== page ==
In West Africa, the name Egusi is applied to members of the gourd family having seeds of high oil content. Egusi Melon plants closely resemble watermelon plants; both have a non climbing creeping habit and deeply cut lobed leaves. The pulp of the watermelon fruit, however, is sweet and edible while the Egusi Melon has bitter and inedible fruit pulp. Egusi Melon seeds are larger than watermelon seeds, and they are light colored. Egusi Melon is cultivated in portions of West Africa, especially in Western Nigeria, for the food in the seed and as a crop interplanted with maize, cassava, or other crops.
Rice with sauce - 1
- Remove egusi shell; grind in meat grinder (blender) into very small pieces. Add water to make a paste.
- Add to a sauce or gravy (in the Congo the sauce consists of palm oil, water, onions, tomatoes and salt) with a dried meat. (Many people insist it is best with fish.) Simmer for 10 minutes until sauce is thick.
- Pour over rice
Rice with sauce - 2
- Remove shells; grind into small pieces. Add salt.
- Make a firm paste by adding water. Form into small balls. Drop into boiling water and remove when done.
- Add to meat and gravy sauce.
- Pour over rice
Pizza congoese with egusi and black-eyed peas
Pizza crust made with standard recipe
crushed cooked beans
Egusi sauce (below)
Cook chopped tomatoes with seasonings to make sauce. Spread over pizza crust. Add beans and other toppings. Top with egusi sauce.
Egusi sauce: Heat a little water and oil. Add pounded egusi. Stir until thickened like Ricotta cheese.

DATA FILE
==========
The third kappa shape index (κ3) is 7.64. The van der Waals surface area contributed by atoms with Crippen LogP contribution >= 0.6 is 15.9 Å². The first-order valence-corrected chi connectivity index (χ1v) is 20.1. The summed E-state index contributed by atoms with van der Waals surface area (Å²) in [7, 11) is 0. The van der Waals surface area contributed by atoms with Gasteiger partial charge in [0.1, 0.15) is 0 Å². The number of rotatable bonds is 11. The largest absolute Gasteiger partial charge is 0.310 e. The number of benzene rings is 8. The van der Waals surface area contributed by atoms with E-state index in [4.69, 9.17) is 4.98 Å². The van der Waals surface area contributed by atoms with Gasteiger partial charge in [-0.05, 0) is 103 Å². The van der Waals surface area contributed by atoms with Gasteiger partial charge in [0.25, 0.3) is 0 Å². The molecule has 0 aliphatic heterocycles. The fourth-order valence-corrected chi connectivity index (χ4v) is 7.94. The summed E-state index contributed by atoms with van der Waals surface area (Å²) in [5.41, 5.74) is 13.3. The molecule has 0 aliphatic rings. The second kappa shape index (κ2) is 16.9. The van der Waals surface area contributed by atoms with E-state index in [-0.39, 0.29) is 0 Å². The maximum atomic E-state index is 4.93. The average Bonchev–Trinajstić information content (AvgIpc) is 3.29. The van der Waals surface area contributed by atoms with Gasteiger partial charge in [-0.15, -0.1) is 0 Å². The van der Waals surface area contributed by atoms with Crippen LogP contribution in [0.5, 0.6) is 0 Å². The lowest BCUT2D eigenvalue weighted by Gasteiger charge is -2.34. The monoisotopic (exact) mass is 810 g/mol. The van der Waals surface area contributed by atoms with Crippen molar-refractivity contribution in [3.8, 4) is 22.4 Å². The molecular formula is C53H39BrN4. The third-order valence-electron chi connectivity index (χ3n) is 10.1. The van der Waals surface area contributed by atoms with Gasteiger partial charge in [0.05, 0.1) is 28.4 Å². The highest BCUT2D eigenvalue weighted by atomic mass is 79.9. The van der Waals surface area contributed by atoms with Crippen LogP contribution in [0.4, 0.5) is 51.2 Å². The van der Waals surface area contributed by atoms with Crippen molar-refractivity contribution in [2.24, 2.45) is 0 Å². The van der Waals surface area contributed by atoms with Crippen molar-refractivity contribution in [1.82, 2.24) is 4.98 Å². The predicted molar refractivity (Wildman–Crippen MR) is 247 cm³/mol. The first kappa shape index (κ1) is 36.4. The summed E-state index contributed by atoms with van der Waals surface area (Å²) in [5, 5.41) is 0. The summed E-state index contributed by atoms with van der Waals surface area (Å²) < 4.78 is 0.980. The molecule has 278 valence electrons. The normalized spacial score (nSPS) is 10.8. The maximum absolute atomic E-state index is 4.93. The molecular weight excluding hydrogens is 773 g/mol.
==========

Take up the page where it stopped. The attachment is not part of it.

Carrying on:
Put a tiny bit of butter in when stirring in a thick pan over heat. Sprinkle with salt. Makes a delicious snack which can be added to granola, sprinkled on cakes, or similarly used.
(Ruth Welch, a missionary to what was then Zaire, gave the above recipes to ECHO. The pizza recipe she attributes to Denise Herbol.)
Prepare beef cubes (l/2 to l lb.) in water (2-4 cups) with garlic (1-2 cloves) and onion (l medium diced) until tender. Let cool.
Peel 3-4 cups dried egusi. Grind finely three times through grinder (or blender).
Mix egusi with broth until it is a little thicker then cake batter (about like brownie mix). Add meat and mix in well. Add salt and pepper to taste.
Put 1/4 to 1/2 cup of mixture on narrower end of banana leaf.
Preparing Banana leaf for Egusi Pudding. Remove leaves from center stem of a mature banana (or plantain leaf). Keep stem. cut leaves into pieces about 10-12 inches wide. Soften pieces over burner of stove (heat them through being careful not to burn them - their color changes and you can see them soften as they pass over the heat).
Begin to roll. When pudding is partially rolled fold end in toward center (envelope roll like egg roll).
Cut stem into pieces and lay in bottom of pot or pressure cooker. Lay rolls of egusi pudding on stem pieces (with loose edge down).
Make alternating layers till pot is full. Add water to top of stems. Put top on and steam over fire 1 hour or 20 minutes at 15# psi in pressure cooker. Cool, peel, slice, and serve warm or cold.
Mrs. James G. (Karen) Smith gave this recipe to ECHO. She and her husband served as missionaries to Africa for many years.)